If you read enough of these blogs, you might know that I write what I feel. But this often involves a healthy mix of education and sarcasm. In line with my personality, I suppose. But this topic is different. Suicide lives in the darkest parts of my mind; places I cannot avoid but also want to remember. I want to remember losing my very best friend and my cousin to suicide. My favorite cousin. Maybe I should preface this by telling you it will be a bit raw. But suicide is raw. It hurts. And it hurts to write this.
Losing My Best Friend to Suicide
It was awful. I cannot explain it in words. I cannot explain it if you were to sit beside me and ask me. My face would go a little white and I might be at a loss for words. I would remember the color of his hair; sandy blond. And I would remember his smile and silly things like the brown leather jacket that was draped over my living room chair when we spent time playing cards in my living room.
I would tell you how difficult it felt to have a friend who hugged me, long and hard, and understood how hard it was to be young and live with serious mental illness. I would try to not to cry because I like to be strong and then I would remember the phone call.
Chris and I spent time in The Children’s Psychiatric Hospital. He was diagnosed with schizophrenia and I was diagnosed with bipolar disorder. We were twelve-years old and we were scared but we had each other. And having each other made survival easier. But I thought Chris would keep surviving just like I was. He seemed happy enough. We went to concerts together and made dinner. We talked about mental illness and how hard it was to connect with people our age. But we had each other. Until he was gone.
The Phone Call That Made My World Black
I will always remember the phone call. His mother:
“Natalie, can you sit down?” I’m pretty sure the worst phone calls start this way. “Natalie… Chris completed suicide last night” I asked her what she meant. Of course he did not complete suicide. Last week, we made plans to go see our favorite band. We talked about our college classes and we smiled and we laughed and everything was just like it had always been. Just us. And just us was always absolutely perfect.
I responded, a shaking voice, “No, no he did not…” But he did. He no longer breathed. He no longer lived twenty-minutes away. He was gone. Gone. Gone. It was not possible. But soon I was at his funeral where his father read his letter requesting I attend the sprinkling of his ashes. Just me and his family. I recall this line from the letter, the opening line, written in black ink. Angry ink. “To my immediate family and Natalie Champagne.” And me. Me?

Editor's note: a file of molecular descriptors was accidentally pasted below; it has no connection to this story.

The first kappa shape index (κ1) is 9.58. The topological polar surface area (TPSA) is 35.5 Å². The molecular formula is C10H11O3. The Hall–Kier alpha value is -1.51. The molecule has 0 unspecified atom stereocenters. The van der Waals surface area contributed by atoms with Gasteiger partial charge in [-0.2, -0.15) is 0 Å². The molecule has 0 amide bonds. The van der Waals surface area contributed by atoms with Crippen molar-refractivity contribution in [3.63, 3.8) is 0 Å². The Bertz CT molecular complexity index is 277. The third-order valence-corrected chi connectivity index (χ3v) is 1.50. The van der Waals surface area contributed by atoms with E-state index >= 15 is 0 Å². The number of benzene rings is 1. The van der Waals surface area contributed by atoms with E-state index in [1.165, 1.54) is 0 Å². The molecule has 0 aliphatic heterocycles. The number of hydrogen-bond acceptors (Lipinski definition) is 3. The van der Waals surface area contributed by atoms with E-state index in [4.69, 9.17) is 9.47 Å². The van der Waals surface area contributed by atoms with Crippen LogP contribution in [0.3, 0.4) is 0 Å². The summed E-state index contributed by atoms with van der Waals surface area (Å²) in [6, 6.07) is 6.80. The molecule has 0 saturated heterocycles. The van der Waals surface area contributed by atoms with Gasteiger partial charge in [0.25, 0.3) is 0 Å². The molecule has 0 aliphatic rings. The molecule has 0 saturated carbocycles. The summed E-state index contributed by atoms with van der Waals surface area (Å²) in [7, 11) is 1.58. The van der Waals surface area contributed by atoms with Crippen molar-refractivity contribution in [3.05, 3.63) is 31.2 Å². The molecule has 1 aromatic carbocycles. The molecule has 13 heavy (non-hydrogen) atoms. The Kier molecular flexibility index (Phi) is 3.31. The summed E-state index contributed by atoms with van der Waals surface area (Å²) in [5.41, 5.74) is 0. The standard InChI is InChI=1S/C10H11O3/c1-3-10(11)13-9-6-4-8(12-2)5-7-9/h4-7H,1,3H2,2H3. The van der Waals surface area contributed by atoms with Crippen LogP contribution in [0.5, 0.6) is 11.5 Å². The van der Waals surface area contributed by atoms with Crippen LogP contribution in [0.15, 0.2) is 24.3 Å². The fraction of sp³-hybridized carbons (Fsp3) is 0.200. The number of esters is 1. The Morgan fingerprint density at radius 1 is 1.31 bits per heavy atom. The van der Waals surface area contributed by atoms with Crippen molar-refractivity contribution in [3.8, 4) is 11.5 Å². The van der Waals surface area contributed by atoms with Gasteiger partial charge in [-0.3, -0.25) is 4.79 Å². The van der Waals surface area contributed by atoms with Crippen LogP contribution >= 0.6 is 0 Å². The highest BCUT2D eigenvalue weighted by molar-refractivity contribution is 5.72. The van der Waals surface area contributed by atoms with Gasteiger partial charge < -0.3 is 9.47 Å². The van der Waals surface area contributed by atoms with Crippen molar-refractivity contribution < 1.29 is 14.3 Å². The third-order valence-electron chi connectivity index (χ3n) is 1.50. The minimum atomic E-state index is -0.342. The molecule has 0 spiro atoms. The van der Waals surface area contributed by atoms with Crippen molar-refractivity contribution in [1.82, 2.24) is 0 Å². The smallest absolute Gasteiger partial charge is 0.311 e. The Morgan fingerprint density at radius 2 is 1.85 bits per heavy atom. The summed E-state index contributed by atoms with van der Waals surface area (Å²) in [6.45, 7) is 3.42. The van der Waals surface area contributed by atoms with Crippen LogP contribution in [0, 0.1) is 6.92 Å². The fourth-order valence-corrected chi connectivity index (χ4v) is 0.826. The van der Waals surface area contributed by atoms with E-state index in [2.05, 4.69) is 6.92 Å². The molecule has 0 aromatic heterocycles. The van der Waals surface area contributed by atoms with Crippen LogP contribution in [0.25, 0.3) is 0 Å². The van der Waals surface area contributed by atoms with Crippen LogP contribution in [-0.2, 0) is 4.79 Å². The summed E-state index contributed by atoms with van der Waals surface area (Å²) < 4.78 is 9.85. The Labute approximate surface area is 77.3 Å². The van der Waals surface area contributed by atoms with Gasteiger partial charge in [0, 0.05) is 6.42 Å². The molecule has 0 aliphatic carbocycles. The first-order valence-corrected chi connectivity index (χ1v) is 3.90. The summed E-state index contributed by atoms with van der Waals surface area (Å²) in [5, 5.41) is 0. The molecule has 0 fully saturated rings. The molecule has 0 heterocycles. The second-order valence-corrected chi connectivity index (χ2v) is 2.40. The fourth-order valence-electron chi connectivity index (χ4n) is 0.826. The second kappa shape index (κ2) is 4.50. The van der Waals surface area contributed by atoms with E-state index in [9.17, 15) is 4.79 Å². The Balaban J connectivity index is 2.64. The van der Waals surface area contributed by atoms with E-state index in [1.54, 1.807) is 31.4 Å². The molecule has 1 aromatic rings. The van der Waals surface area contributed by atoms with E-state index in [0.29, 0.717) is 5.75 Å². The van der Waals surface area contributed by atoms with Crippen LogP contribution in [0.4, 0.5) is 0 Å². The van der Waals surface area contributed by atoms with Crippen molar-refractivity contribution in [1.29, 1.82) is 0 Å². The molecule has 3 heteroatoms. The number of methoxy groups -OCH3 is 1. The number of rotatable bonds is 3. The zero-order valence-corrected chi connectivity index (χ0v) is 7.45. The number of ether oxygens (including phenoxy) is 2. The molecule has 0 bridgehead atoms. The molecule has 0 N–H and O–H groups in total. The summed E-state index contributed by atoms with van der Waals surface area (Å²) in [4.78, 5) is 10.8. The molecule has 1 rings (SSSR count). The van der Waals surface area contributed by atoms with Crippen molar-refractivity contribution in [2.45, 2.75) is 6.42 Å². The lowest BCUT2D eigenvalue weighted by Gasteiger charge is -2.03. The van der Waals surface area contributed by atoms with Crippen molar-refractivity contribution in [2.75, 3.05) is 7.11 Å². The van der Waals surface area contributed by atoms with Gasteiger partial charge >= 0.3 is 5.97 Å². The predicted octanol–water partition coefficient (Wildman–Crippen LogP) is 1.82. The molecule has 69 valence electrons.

I will not tell you how he did it. That does not matter. What matters is he is no longer here. He was quiet with his suicide, as most people are, but I still felt I could have done something. We all did.
Five-years have passed and I still look at pictures of us. How could he have always been smiling? Just days before he died? I still do not understand (Happiness and Depression: It’s Possible to Feel Both). But I do believe suicide is not a selfish act. He was in pain. He was not thinking clearly. And now he is no longer here.
That was not my first experience with suicide.
Losing My Cousin to Suicide
I loved my cousin! Since I was a very little girl. He was so smart. He was a beautiful artist; his work hangs on my parents walls. When I visit them they sort of glare at me. The paint-strokes of suicide. The feeling that we could have done something.
My dad called me one day. He told me to sit down. I thought maybe one of my grandparents had died. But it was my cousin. Suicide. I hung up the phone and lay down on my bed. I was numb. Much to numb to cry. I just stared at the wall. I wondered if maybe I was next. After all, these people I loved, these people I really loved, they lived with mental illness. And they were gone now.
My cousin lived with a severe form of schizophrenia. He had never been well like Chris had. But he was always my favorite cousin. He taught me to draw. He explained how to sketch and to shade and to make coffee. And then he died. Just like that. Twenty-two years old; lovely blond hair and blue eyes. Blue like the ocean. His hands always stained with paint, with creativity, he was my idol.
Moving on After Losing Someone You Loved to Suicide
Can you move on after the suicide of a loved one? You can creep slowly to a better place. A place that is not black and scorching hot. A place I have arrived at. But it’s hard. I can still see my friend holding me tight and I can still remember my cousins bright blue eyes and his beautiful paintings. And then I remember they are no longer here. But I am.
That’s important to remember: If we have lost people in this awful way we can learn from it even though it hurts like hell and it never really goes away. It just gets better. Time has passed, and although I will never forget, I will always remember that if more services were available to them, if people who loved them were aware of the signs of possible suicide, they might be calling me any minute now.
But they won’t because they can’t. But I can answer the phone if a friend needs help and so can you. We can pick up the phone if we need help and we should.
I miss them. I really miss them a lot…